The principal thrust of the plaintiffs' claims was directed toward MoPac's restricted dividend policy and the relief sought included the declaration of additional dividends in prior years and increased dividend distribution in the future. The issues raised by the defense required not only legal services of a high order, but the advice and assistance of certified public accountants, investment analysts and railroad economists. The pretrial discovery and preparation for trial involved the study of the complex history of MoPac's reorganization, including analysis of the various ICC opinions relating to the several proposed plans, the voting rights litigation, and relevant accounting principles, and evaluation of volumes of corporate financial data of defendants' and other railroads.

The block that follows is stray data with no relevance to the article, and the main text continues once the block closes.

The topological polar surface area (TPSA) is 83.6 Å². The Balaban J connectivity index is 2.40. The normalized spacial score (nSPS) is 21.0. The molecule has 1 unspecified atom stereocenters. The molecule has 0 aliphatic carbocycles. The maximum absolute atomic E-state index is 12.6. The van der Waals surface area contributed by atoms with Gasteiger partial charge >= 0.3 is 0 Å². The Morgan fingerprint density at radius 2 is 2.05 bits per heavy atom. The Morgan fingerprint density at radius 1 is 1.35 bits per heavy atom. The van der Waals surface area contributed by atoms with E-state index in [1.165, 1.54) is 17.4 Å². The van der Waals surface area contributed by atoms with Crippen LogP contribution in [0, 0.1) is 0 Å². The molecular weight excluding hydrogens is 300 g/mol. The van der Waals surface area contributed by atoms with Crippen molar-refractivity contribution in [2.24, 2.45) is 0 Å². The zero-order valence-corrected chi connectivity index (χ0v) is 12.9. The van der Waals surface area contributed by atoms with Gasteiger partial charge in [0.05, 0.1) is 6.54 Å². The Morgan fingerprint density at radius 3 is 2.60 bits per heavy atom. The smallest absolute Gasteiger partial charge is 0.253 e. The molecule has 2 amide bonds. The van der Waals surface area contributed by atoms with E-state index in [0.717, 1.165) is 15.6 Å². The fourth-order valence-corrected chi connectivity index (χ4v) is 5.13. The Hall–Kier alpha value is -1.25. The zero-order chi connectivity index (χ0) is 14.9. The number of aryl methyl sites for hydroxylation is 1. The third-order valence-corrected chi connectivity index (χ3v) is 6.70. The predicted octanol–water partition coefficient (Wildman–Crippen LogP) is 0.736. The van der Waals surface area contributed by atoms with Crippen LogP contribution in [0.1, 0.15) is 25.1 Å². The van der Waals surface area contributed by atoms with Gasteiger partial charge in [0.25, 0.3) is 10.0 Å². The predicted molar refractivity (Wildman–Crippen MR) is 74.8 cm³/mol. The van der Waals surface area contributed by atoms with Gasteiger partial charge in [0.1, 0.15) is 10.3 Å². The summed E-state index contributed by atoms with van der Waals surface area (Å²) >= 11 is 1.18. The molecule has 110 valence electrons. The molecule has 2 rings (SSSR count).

The discovery process, of necessity, was extensive. It encompassed not only depositions of witnesses, but the preparation of meaningful interrogatories and exhaustive inspection and investigation of defendants' files in an effort to obtain documentary support for plaintiffs' contentions, including the allegations of conspiratorial conduct to withhold dividends in order to depress the price of the Class B stock. The importance of dredging up meaningful information to establish the plaintiffs' claims necessarily required the services of senior rather than associate attorneys in the deposition discovery process. The negotiations leading to the settlement, which at times appeared impossible of achievement, were prolonged and were consummated only on the eve of trial when the attorneys were fully prepared, on the basis of their pretrial activities, to proceed to trial. After the settlement was reached, the attorneys expended considerable time in meeting objections to its approval, and after its approval, in seeking to uphold it in the Court of Appeals and before the ICC, and also thereafter in effectuating its terms.